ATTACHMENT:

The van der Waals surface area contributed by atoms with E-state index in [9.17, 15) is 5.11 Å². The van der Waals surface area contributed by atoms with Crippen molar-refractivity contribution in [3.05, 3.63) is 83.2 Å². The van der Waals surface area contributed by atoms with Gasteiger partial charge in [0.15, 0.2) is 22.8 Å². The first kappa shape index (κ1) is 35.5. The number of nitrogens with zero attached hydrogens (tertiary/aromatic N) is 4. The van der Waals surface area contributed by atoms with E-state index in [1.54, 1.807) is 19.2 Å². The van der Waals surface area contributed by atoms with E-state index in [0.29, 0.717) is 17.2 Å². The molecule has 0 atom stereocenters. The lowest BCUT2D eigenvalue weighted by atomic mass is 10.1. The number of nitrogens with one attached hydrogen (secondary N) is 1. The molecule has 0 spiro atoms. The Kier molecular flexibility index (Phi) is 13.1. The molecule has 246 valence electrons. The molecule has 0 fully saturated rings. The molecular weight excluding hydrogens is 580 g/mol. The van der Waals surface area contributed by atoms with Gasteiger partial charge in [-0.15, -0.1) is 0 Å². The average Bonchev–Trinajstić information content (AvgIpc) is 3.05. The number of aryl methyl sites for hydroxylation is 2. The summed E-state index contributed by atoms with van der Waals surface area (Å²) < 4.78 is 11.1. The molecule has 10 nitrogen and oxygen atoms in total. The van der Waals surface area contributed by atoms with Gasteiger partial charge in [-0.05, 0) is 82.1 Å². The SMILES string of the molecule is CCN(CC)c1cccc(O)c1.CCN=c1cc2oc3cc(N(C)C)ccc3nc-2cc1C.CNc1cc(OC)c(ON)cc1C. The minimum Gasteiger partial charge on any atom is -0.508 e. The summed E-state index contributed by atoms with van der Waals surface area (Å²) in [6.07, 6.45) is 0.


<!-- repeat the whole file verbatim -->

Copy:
The van der Waals surface area contributed by atoms with E-state index in [9.17, 15) is 5.11 Å². The van der Waals surface area contributed by atoms with Crippen molar-refractivity contribution in [3.05, 3.63) is 83.2 Å². The van der Waals surface area contributed by atoms with Gasteiger partial charge in [0.15, 0.2) is 22.8 Å². The first kappa shape index (κ1) is 35.5. The number of nitrogens with zero attached hydrogens (tertiary/aromatic N) is 4. The van der Waals surface area contributed by atoms with E-state index in [1.54, 1.807) is 19.2 Å². The van der Waals surface area contributed by atoms with E-state index in [0.29, 0.717) is 17.2 Å². The molecule has 0 atom stereocenters. The lowest BCUT2D eigenvalue weighted by atomic mass is 10.1. The number of nitrogens with one attached hydrogen (secondary N) is 1. The molecule has 0 spiro atoms. The Kier molecular flexibility index (Phi) is 13.1. The molecule has 246 valence electrons. The molecule has 0 fully saturated rings. The molecular weight excluding hydrogens is 580 g/mol. The van der Waals surface area contributed by atoms with Gasteiger partial charge in [-0.15, -0.1) is 0 Å². The average Bonchev–Trinajstić information content (AvgIpc) is 3.05. The number of aryl methyl sites for hydroxylation is 2. The summed E-state index contributed by atoms with van der Waals surface area (Å²) < 4.78 is 11.1. The molecule has 10 nitrogen and oxygen atoms in total. The van der Waals surface area contributed by atoms with Gasteiger partial charge in [-0.05, 0) is 82.1 Å². The SMILES string of the molecule is CCN(CC)c1cccc(O)c1.CCN=c1cc2oc3cc(N(C)C)ccc3nc-2cc1C.CNc1cc(OC)c(ON)cc1C. The minimum Gasteiger partial charge on any atom is -0.508 e. The summed E-state index contributed by atoms with van der Waals surface area (Å²) in [6.07, 6.45) is 0.